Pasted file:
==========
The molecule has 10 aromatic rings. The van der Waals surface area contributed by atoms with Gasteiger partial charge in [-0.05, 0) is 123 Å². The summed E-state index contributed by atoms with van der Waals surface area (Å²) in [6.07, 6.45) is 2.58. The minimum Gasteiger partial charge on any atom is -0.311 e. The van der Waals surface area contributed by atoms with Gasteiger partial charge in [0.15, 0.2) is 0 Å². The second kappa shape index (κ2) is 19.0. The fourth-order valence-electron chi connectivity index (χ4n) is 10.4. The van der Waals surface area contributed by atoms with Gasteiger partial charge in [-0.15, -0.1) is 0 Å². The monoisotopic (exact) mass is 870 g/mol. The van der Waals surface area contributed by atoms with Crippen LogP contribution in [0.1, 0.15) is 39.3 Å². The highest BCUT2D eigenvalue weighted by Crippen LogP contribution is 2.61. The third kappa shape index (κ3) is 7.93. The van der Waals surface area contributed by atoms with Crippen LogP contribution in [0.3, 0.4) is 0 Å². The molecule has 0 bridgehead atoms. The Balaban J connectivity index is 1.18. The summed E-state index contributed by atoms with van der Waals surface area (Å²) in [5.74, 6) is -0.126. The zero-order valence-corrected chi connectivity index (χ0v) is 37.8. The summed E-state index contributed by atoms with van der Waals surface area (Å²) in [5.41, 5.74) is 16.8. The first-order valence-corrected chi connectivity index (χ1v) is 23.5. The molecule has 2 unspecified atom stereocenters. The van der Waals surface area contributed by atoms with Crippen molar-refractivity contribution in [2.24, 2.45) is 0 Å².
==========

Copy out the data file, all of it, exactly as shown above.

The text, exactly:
The molecule has 10 aromatic rings. The van der Waals surface area contributed by atoms with Gasteiger partial charge in [-0.05, 0) is 123 Å². The summed E-state index contributed by atoms with van der Waals surface area (Å²) in [6.07, 6.45) is 2.58. The minimum Gasteiger partial charge on any atom is -0.311 e. The van der Waals surface area contributed by atoms with Gasteiger partial charge in [0.15, 0.2) is 0 Å². The second kappa shape index (κ2) is 19.0. The fourth-order valence-electron chi connectivity index (χ4n) is 10.4. The van der Waals surface area contributed by atoms with Gasteiger partial charge in [-0.15, -0.1) is 0 Å². The monoisotopic (exact) mass is 870 g/mol. The van der Waals surface area contributed by atoms with Crippen LogP contribution in [0.1, 0.15) is 39.3 Å². The highest BCUT2D eigenvalue weighted by Crippen LogP contribution is 2.61. The third kappa shape index (κ3) is 7.93. The van der Waals surface area contributed by atoms with Crippen LogP contribution in [0.3, 0.4) is 0 Å². The molecule has 0 bridgehead atoms. The Balaban J connectivity index is 1.18. The summed E-state index contributed by atoms with van der Waals surface area (Å²) in [5.74, 6) is -0.126. The zero-order valence-corrected chi connectivity index (χ0v) is 37.8. The summed E-state index contributed by atoms with van der Waals surface area (Å²) in [5.41, 5.74) is 16.8. The first-order valence-corrected chi connectivity index (χ1v) is 23.5. The molecule has 2 unspecified atom stereocenters. The van der Waals surface area contributed by atoms with Crippen molar-refractivity contribution in [2.24, 2.45) is 0 Å².